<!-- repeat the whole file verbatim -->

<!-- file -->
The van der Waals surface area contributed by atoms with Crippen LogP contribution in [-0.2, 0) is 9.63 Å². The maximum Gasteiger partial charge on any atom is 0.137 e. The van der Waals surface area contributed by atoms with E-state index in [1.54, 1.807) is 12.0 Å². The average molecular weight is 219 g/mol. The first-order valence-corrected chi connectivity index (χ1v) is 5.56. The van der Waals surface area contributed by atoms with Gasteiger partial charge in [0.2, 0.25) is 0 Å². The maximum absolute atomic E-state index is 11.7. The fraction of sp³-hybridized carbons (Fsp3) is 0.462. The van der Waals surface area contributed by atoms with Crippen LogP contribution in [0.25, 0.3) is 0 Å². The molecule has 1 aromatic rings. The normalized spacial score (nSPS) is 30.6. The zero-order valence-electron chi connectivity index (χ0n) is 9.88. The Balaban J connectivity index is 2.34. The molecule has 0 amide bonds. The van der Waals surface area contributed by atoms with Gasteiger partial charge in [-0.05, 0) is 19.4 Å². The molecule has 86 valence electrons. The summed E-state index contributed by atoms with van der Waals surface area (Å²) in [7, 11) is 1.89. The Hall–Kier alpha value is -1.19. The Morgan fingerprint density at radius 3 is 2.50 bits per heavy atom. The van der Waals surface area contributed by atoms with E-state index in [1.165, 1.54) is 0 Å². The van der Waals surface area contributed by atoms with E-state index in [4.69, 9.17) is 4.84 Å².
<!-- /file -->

The van der Waals surface area contributed by atoms with Crippen LogP contribution in [-0.2, 0) is 9.63 Å². The maximum Gasteiger partial charge on any atom is 0.137 e. The van der Waals surface area contributed by atoms with E-state index in [1.54, 1.807) is 12.0 Å². The average molecular weight is 219 g/mol. The first-order valence-corrected chi connectivity index (χ1v) is 5.56. The van der Waals surface area contributed by atoms with Gasteiger partial charge in [0.2, 0.25) is 0 Å². The maximum absolute atomic E-state index is 11.7. The fraction of sp³-hybridized carbons (Fsp3) is 0.462. The van der Waals surface area contributed by atoms with Crippen LogP contribution in [0.25, 0.3) is 0 Å². The molecule has 1 aromatic rings. The normalized spacial score (nSPS) is 30.6. The zero-order valence-electron chi connectivity index (χ0n) is 9.88. The Balaban J connectivity index is 2.34. The molecule has 0 amide bonds. The van der Waals surface area contributed by atoms with Gasteiger partial charge in [-0.05, 0) is 19.4 Å². The molecule has 86 valence electrons. The summed E-state index contributed by atoms with van der Waals surface area (Å²) in [7, 11) is 1.89. The Hall–Kier alpha value is -1.19. The Morgan fingerprint density at radius 3 is 2.50 bits per heavy atom. The van der Waals surface area contributed by atoms with E-state index in [1.165, 1.54) is 0 Å². The van der Waals surface area contributed by atoms with E-state index in [4.69, 9.17) is 4.84 Å².